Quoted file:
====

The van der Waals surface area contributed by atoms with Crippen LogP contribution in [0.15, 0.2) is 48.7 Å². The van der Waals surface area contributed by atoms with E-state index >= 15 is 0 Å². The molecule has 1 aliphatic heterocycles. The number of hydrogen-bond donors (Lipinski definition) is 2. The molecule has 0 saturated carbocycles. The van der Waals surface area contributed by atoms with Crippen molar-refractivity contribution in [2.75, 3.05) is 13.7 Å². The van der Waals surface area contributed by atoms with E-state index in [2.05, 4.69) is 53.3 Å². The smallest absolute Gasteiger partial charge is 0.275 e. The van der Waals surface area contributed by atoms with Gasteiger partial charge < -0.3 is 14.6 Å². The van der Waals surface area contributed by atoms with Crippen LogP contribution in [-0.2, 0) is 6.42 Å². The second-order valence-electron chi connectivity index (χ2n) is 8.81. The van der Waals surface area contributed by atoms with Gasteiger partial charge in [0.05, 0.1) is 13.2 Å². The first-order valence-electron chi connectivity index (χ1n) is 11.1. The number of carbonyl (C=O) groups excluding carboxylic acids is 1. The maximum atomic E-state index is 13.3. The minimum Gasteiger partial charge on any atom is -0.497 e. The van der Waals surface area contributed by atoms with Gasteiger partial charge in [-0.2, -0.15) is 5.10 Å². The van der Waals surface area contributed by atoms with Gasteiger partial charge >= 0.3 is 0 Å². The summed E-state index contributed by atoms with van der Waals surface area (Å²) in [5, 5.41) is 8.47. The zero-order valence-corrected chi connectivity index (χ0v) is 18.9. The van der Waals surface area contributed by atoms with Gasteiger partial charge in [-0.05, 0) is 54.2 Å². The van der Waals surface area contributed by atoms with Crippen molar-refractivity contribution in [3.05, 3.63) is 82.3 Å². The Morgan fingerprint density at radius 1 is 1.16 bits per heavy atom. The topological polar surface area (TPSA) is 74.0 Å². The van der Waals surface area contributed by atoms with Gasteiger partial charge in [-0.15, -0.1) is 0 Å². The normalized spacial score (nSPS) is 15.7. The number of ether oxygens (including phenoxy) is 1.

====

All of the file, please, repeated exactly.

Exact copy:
The van der Waals surface area contributed by atoms with Crippen LogP contribution in [0.15, 0.2) is 48.7 Å². The van der Waals surface area contributed by atoms with E-state index >= 15 is 0 Å². The molecule has 1 aliphatic heterocycles. The number of hydrogen-bond donors (Lipinski definition) is 2. The molecule has 0 saturated carbocycles. The van der Waals surface area contributed by atoms with Crippen molar-refractivity contribution in [2.75, 3.05) is 13.7 Å². The van der Waals surface area contributed by atoms with E-state index in [2.05, 4.69) is 53.3 Å². The smallest absolute Gasteiger partial charge is 0.275 e. The van der Waals surface area contributed by atoms with Gasteiger partial charge < -0.3 is 14.6 Å². The van der Waals surface area contributed by atoms with Crippen LogP contribution in [-0.2, 0) is 6.42 Å². The second-order valence-electron chi connectivity index (χ2n) is 8.81. The van der Waals surface area contributed by atoms with Gasteiger partial charge in [0.05, 0.1) is 13.2 Å². The first-order valence-electron chi connectivity index (χ1n) is 11.1. The number of carbonyl (C=O) groups excluding carboxylic acids is 1. The maximum atomic E-state index is 13.3. The minimum Gasteiger partial charge on any atom is -0.497 e. The van der Waals surface area contributed by atoms with Gasteiger partial charge in [-0.2, -0.15) is 5.10 Å². The van der Waals surface area contributed by atoms with Gasteiger partial charge >= 0.3 is 0 Å². The summed E-state index contributed by atoms with van der Waals surface area (Å²) in [5, 5.41) is 8.47. The zero-order valence-corrected chi connectivity index (χ0v) is 18.9. The van der Waals surface area contributed by atoms with Gasteiger partial charge in [-0.05, 0) is 54.2 Å². The van der Waals surface area contributed by atoms with Crippen molar-refractivity contribution in [3.05, 3.63) is 82.3 Å². The Morgan fingerprint density at radius 1 is 1.16 bits per heavy atom. The topological polar surface area (TPSA) is 74.0 Å². The van der Waals surface area contributed by atoms with Gasteiger partial charge in [-0.15, -0.1) is 0 Å². The normalized spacial score (nSPS) is 15.7. The number of ether oxygens (including phenoxy) is 1.